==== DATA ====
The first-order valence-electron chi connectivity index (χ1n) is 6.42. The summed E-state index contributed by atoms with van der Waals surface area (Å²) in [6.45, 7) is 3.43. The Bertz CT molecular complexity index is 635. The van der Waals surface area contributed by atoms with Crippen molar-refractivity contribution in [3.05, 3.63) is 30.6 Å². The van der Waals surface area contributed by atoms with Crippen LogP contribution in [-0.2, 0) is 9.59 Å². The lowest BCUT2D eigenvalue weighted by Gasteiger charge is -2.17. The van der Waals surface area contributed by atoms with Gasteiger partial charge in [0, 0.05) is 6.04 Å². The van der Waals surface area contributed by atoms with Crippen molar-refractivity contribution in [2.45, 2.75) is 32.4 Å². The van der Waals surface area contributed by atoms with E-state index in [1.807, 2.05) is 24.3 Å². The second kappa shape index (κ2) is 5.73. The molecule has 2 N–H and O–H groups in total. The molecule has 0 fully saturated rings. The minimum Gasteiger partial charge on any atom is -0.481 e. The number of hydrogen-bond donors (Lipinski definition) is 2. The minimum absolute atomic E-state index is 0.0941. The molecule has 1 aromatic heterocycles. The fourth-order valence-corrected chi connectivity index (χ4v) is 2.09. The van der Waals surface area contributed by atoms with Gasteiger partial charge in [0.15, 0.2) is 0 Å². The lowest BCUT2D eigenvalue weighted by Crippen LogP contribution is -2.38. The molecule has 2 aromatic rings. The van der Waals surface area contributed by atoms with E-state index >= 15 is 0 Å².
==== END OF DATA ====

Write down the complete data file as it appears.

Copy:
The first-order valence-electron chi connectivity index (χ1n) is 6.42. The summed E-state index contributed by atoms with van der Waals surface area (Å²) in [6.45, 7) is 3.43. The Bertz CT molecular complexity index is 635. The van der Waals surface area contributed by atoms with Crippen molar-refractivity contribution in [3.05, 3.63) is 30.6 Å². The van der Waals surface area contributed by atoms with Crippen LogP contribution in [-0.2, 0) is 9.59 Å². The lowest BCUT2D eigenvalue weighted by Gasteiger charge is -2.17. The van der Waals surface area contributed by atoms with Gasteiger partial charge in [0, 0.05) is 6.04 Å². The van der Waals surface area contributed by atoms with Crippen molar-refractivity contribution in [2.45, 2.75) is 32.4 Å². The van der Waals surface area contributed by atoms with E-state index in [1.807, 2.05) is 24.3 Å². The second kappa shape index (κ2) is 5.73. The molecule has 2 N–H and O–H groups in total. The molecule has 0 fully saturated rings. The minimum Gasteiger partial charge on any atom is -0.481 e. The number of hydrogen-bond donors (Lipinski definition) is 2. The minimum absolute atomic E-state index is 0.0941. The molecule has 1 aromatic heterocycles. The fourth-order valence-corrected chi connectivity index (χ4v) is 2.09. The van der Waals surface area contributed by atoms with Gasteiger partial charge in [0.15, 0.2) is 0 Å². The lowest BCUT2D eigenvalue weighted by Crippen LogP contribution is -2.38. The molecule has 2 aromatic rings. The van der Waals surface area contributed by atoms with E-state index >= 15 is 0 Å².